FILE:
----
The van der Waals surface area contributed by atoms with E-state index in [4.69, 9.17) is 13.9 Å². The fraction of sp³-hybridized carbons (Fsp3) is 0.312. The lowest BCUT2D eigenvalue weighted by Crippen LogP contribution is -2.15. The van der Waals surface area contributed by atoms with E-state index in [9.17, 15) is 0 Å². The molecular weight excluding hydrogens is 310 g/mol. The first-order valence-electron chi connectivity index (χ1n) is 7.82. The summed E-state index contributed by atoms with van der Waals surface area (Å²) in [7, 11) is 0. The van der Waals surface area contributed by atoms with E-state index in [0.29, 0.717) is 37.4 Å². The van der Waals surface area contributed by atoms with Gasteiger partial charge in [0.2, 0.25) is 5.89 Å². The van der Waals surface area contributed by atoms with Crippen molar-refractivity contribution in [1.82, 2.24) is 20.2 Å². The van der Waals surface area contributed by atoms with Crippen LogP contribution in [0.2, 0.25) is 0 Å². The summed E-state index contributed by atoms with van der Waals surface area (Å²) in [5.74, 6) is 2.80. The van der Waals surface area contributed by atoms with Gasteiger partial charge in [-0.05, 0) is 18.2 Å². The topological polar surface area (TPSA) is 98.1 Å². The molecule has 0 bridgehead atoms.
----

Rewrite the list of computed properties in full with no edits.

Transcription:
The van der Waals surface area contributed by atoms with E-state index in [4.69, 9.17) is 13.9 Å². The fraction of sp³-hybridized carbons (Fsp3) is 0.312. The lowest BCUT2D eigenvalue weighted by Crippen LogP contribution is -2.15. The van der Waals surface area contributed by atoms with E-state index in [9.17, 15) is 0 Å². The molecular weight excluding hydrogens is 310 g/mol. The first-order valence-electron chi connectivity index (χ1n) is 7.82. The summed E-state index contributed by atoms with van der Waals surface area (Å²) in [7, 11) is 0. The van der Waals surface area contributed by atoms with E-state index in [0.29, 0.717) is 37.4 Å². The van der Waals surface area contributed by atoms with Gasteiger partial charge in [0.2, 0.25) is 5.89 Å². The van der Waals surface area contributed by atoms with Crippen molar-refractivity contribution in [1.82, 2.24) is 20.2 Å². The van der Waals surface area contributed by atoms with Crippen LogP contribution in [0.2, 0.25) is 0 Å². The summed E-state index contributed by atoms with van der Waals surface area (Å²) in [5.74, 6) is 2.80. The van der Waals surface area contributed by atoms with Gasteiger partial charge in [-0.05, 0) is 18.2 Å². The topological polar surface area (TPSA) is 98.1 Å². The molecule has 0 bridgehead atoms.